Above: Many observers of next generation ministry have noted a shortage of people called to minister to students and youth. Baptist Press photo

NASHVILLE (BP)—Richard Ross has decades of experience when it comes to student ministry. And today, he’s observing a troubling trend.

“My church celebrated and supported me in that decision” to enter student ministry, Richard Ross said. “I see that same dynamic happen rarely today.”

“I often hear from churches searching for student pastors,” said Ross, senior professor of student ministry at Southwestern Seminary. “It would be a joy to provide them with names of potential candidates. But the vast percentage of the time, I have no name to share.

“From my perspective, there are far more churches searching for student pastors than there are leaders available to serve. At any given moment, I expect that the total number of churches with funded positions exceeds the total number of student pastors by several thousand.”

Shane Pruitt speaks to thousands of students and their leaders in his role as National Next Gen director for the North American Mission Board. He agrees with Ross and went so far as to address it in a video in August.

“Almost every week I get phone calls from three to five local churches looking for youth pastors or college pastors,” he said. It’s always followed by asking if there is a shortage.

“I think the easy answer is ‘yes,’” he said.

The subject isn’t relegated to the United States. “Churches are desperate for youth workers. So why can’t they find any?” asked a headline in Premiere Christianity magazine, based in the United Kingdom.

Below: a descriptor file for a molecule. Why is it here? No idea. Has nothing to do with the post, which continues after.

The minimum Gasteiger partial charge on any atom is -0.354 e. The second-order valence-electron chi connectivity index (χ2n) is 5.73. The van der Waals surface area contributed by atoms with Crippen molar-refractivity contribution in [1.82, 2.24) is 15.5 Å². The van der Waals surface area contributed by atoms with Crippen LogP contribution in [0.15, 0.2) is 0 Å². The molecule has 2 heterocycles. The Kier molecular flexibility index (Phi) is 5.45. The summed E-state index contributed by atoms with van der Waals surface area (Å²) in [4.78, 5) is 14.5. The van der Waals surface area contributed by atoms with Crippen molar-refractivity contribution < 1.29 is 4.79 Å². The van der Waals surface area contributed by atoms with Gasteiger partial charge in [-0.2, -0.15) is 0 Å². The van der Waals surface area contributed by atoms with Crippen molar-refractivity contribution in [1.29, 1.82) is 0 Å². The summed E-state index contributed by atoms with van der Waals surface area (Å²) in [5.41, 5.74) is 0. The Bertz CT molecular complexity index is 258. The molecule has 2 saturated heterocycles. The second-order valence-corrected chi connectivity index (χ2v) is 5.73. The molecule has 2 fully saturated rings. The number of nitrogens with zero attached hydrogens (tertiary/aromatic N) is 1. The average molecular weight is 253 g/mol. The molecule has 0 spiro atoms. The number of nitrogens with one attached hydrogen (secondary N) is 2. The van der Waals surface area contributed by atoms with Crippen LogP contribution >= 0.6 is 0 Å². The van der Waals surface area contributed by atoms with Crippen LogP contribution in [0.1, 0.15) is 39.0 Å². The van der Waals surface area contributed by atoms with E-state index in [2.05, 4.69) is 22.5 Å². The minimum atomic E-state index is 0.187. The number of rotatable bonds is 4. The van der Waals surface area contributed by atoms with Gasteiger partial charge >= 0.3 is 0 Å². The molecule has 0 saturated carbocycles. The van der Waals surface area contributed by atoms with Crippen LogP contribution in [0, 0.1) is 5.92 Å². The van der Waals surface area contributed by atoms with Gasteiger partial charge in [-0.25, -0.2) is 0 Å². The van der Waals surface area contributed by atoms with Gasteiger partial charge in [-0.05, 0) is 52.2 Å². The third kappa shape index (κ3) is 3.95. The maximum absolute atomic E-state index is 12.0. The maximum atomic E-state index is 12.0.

Various reasons arise. They aren’t paid nor appreciated enough. They don’t receive adequate training. They get tired of being asked when they’re going to move up to “real ministry.”

A common one is that there simply aren’t enough in the pipeline.

The church-planting emphasis over the last 12 years or so almost certainly led many young pastors to pursue that avenue who otherwise would have entered student ministry. Ross believes many seasoned student ministers remain in their calling, but in the role of next generation or family pastor. Those titles typically expand responsibilities beyond middle and high school to include children and college students.

“Student pastors entering midlife may see family ministry or next-gen ministry as a better fit for them.” Ross said.

Russell Jackson is family pastor at Chatsworth, Ga., Holly Creek, who made the transition to that position two years ago after serving as student pastor. He and others recently responded to questions on the topic in a private Facebook group for the Georgia Student Ministry Network. All gave permission for their comments to be used.

Jackson oversees kindergarten through college ministries at Holly Creek. Teams of volunteers work the children’s and student ministries, with Jackson focusing on collegians.

“Yes, it is a lot of areas to oversee, but I have great help and wonderful families,” he said.